Low Usage 

 High Usage 

 Low Usage 

 High Usage 

Annual water
savings (gal/yr)

65,000 (246 m3)  

500,000 (1,892 m3)  

120,000 (454 m3)  

1,000,000 (3,784 m3)  

Lifespan water saving 






Average annual
water savings (%)




Pre-Rinse Spray Valve

Typically, large restaurants and food service operations utilize commercial dishwashers. Prior to loading the dishwasher, plates and dishes are manually sprayed (pre-rinsed) to remove loose or ‘sticky’ food.  The washing of dishes typically consumes two-thirds of all water use from the restaurant.  The water used in this pre-rinsing operation is often twice the volume of water used by the dishwashing equipment.    The most cost-effective water conservation measure in a commercial food service operation is the improving the efficiency of the pre-rinse spray valve.


The time it takes to successfully pre-rinse the dishes is a function of how well the Pre-Rinse Spray Valve PRSV works – better valves clean dishes in less time.  The effectiveness of the PRSV is the amount of force the water exerts on the food residue.  This force is based on two factors; mass and velocity.  The mass is derived from the volume of water; the velocity is derived from the speed the water is ejected from the nozzle onto the food residue.  The same force can be obtained by reducing the volume of water and increasing the velocity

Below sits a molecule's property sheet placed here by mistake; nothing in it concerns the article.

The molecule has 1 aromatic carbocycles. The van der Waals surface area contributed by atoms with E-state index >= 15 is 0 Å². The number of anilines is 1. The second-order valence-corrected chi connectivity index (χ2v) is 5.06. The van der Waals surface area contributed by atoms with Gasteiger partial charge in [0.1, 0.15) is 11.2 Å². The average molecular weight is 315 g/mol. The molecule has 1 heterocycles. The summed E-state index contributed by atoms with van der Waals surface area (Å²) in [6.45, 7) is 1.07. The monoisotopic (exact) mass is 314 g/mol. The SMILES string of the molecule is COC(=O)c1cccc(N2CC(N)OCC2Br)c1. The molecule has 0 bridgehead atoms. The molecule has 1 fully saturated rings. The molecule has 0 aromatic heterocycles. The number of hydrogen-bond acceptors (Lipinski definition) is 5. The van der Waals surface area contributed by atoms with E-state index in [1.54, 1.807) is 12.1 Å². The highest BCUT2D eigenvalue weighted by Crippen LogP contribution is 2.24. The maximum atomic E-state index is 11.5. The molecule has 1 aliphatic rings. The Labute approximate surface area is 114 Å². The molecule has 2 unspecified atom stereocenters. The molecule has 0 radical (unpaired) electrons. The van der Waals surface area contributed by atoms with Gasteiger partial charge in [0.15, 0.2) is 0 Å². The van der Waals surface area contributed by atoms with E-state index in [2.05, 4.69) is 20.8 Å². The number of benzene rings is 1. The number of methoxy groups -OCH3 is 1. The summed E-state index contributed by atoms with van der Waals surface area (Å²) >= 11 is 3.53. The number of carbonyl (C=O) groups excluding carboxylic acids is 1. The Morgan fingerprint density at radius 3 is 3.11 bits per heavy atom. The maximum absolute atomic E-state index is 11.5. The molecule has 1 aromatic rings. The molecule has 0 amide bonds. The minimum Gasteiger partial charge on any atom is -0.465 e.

A traditional PRSV uses high volumes of water, usually 2 to 5 gallons per minute (GPM) (7.6 L to 18.9 L).  The US national standard requires PRSV to use no more than 1.6 GPM.  A high- efficiency PRSV uses less than 1.3 GPM and removes food residue faster than the traditional PRSV.   Not only is the water flow rate reduced, the PRSV operator spends less time rinsing the same amount of dishes.


Water savings will vary by type of food service facility and hours of use.  California Urban Water Conservation Council’s Rinse and Save Program studied the savings from more than 16,000 high-efficiency PRSVs.  The average savings results are as follows:

Per Valve Water Savings

  • 137 gallons per day (518.5 L)
  • 50,000 gallons per year or 0.153 acre-feet per year (189.2 m3)
  • 250,000 gallons over the life of the product of 0.77 acre-feet (946.1 m3)

Per Valve Gas Savings (for 73% of the valves)

  • 0.92 therms per day
  • 336 therms per year
  • 1,679 therms over the life of the product

Per Valve Electric Savings (for 27% of the valves)

  • 20.9 kWh per day
  • 7,629 kWh per year

38,143 kWh over the life of the product

The EPA WaterSense program completed research on pre rinse spray valves in 2011.  The final report from this research is available here. 

In 2014 the Consortium for Energy Efficiency (CEE) adopted a specification for high efficiency PRSVs into its Commercial Kitchens Initiative. The specification offers two levels of efficiency:

  1. Tier 1 qualifying PRSVs save 20% energy and water compared to US federal minimum standards.
  2. Tier 2 qualifying PRSVs save an ADDITIONAL 40% energy and water compared to Tier 1 qualifying units.

A list of qualifying PRSVs can be found on the CEE website